This post is part of a mini-series on preventing cheating in online classes. You can find more posts in this mini-series by searching for “academic integrity” or “cheating” in the search box on the main page.
Understanding why students cheat in their schoolwork helps us design courses that makes cheating less of a temptation. For academic honesty to be a choice that students consistently make, we must make it the standard for behavior; we must make it more compelling, more rewarding, and sometimes even easier to do what is right than what is wrong.
We teach academic integrity as a standard when we connect it with the values of our institution, our discipline, and our students’ future professions. If your university has an honor code, talk about it; include an early-semester assignment over it, such as student agreement to it. Early college courses, such as First Year Experience (FYE) courses, should give considerable attention to it, but its principles should be reiterated in upper-level research, practicum, and professionalization courses. As students near graduation, they should be taught the ethics of the professions related to their hoped-for career.
We make academic integrity more compelling when we stress the consequences of failing at it and of succeeding at it. Every discipline, unfortunately, has examples of people of who failed to act with integrity. Showcase the consequences of their choices to cheat–and not just the impact on their career but on the people they hurt. Also show the consequences of succeeding at it. Adult learners are motivated to apply what they have learned to the real world; stress how academic integrity prepares them for the tasks they are learning to complete as part of the course.
We make academic integrity more rewarding when we praise students for conducting their work ethically. Give feedback not just on the results that students produce but on their processes. For example:
- Pop into the online tutoring session to tell everyone “good job” for being there.
- Offer alternative credit (like dropping the lowest quiz score) for students who answer each other’s questions in a Help Forum.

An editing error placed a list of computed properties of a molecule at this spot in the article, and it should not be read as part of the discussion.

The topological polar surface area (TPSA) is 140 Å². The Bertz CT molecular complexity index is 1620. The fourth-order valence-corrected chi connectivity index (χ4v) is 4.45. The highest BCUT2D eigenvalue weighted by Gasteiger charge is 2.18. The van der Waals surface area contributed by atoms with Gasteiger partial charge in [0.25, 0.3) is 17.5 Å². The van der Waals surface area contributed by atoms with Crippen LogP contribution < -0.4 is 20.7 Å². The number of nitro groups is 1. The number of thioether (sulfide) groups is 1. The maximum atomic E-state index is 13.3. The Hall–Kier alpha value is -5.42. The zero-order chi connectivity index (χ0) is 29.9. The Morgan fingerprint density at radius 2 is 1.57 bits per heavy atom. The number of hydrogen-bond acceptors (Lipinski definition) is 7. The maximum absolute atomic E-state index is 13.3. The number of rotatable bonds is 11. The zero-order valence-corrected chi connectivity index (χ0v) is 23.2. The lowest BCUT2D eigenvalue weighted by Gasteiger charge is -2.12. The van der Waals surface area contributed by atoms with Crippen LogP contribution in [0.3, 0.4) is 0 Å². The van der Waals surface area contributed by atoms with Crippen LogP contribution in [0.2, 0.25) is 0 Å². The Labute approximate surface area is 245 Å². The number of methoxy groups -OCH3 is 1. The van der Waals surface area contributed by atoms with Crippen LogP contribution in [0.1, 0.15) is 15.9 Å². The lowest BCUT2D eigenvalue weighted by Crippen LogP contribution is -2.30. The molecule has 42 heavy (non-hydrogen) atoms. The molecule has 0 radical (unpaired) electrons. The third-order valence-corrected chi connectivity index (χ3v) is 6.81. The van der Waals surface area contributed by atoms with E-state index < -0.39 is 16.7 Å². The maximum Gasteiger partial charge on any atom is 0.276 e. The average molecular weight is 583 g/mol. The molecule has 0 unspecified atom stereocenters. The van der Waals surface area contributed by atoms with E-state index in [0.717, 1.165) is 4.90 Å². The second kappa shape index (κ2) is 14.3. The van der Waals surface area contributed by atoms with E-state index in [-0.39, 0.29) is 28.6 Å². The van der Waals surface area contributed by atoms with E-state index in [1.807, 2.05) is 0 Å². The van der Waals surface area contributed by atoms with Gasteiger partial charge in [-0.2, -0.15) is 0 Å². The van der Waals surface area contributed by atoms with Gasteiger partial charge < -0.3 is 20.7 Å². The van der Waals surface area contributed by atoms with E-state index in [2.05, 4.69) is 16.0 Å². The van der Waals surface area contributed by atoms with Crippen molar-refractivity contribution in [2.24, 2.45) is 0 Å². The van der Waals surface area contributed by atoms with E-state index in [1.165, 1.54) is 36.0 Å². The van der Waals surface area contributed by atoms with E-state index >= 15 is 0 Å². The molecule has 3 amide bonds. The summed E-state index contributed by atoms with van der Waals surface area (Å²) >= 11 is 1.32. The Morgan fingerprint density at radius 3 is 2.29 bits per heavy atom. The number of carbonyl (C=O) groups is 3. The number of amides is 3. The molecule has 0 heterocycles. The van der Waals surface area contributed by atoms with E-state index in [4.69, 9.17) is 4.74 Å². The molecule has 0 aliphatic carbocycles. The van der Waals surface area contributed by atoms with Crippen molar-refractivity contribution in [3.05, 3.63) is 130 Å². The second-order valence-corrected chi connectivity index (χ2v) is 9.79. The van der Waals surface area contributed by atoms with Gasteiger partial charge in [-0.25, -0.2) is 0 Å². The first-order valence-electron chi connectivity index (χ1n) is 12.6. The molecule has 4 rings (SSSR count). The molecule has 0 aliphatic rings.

- Create an assignment in which students develop a study aid and share it with their peers; teach them how to create study aids and encourage them to collaborate in preparation for exams; this is basically giving them credit for studying.
- Assign written work in stages so students earn credit for managing their work in smaller chunks rather than attempting to do it all at the last minute (which makes cheating more tempting). Requiring students to submit a bibliography and notes over sources well in advance of the final paper due date helps assure that they are identifying, reading, and synthesizing sources, which, for many students, is intimidating.
- Assign study groups at the start of the semester (You can create breakout groups in discussion board in most LMS.) based on real-time availability, so students can coordinate synchronous study sessions among themselves if they want to.
- Offer written feedback praising the process that students have undergone in creating the product that you are evaluating.
When I say that we should make academic integrity easier to achieve I don’t mean we should make academics easy; we should encourage students to struggle with difficult concepts. I mean that we should make cheating harder than not cheating. This means setting up barriers to cheating, like using robust test banks, but it also means showing students easy ways to complete tasks that don’t present a worthwhile challenge. For example, teach them to use Google Scholar as well as your university’s library’s website. (After all, they only have access to the library while a student, but they can use Google Scholar forever.)
Caravaggio’s The Cardsharps (c. 1594) shows three men at a card table. The man who faces away from us has several cards tucked into his waste band, behind his back. While the man facing us looks at his card, another man over his shoulder views his cards and signals them to his partner across the table.
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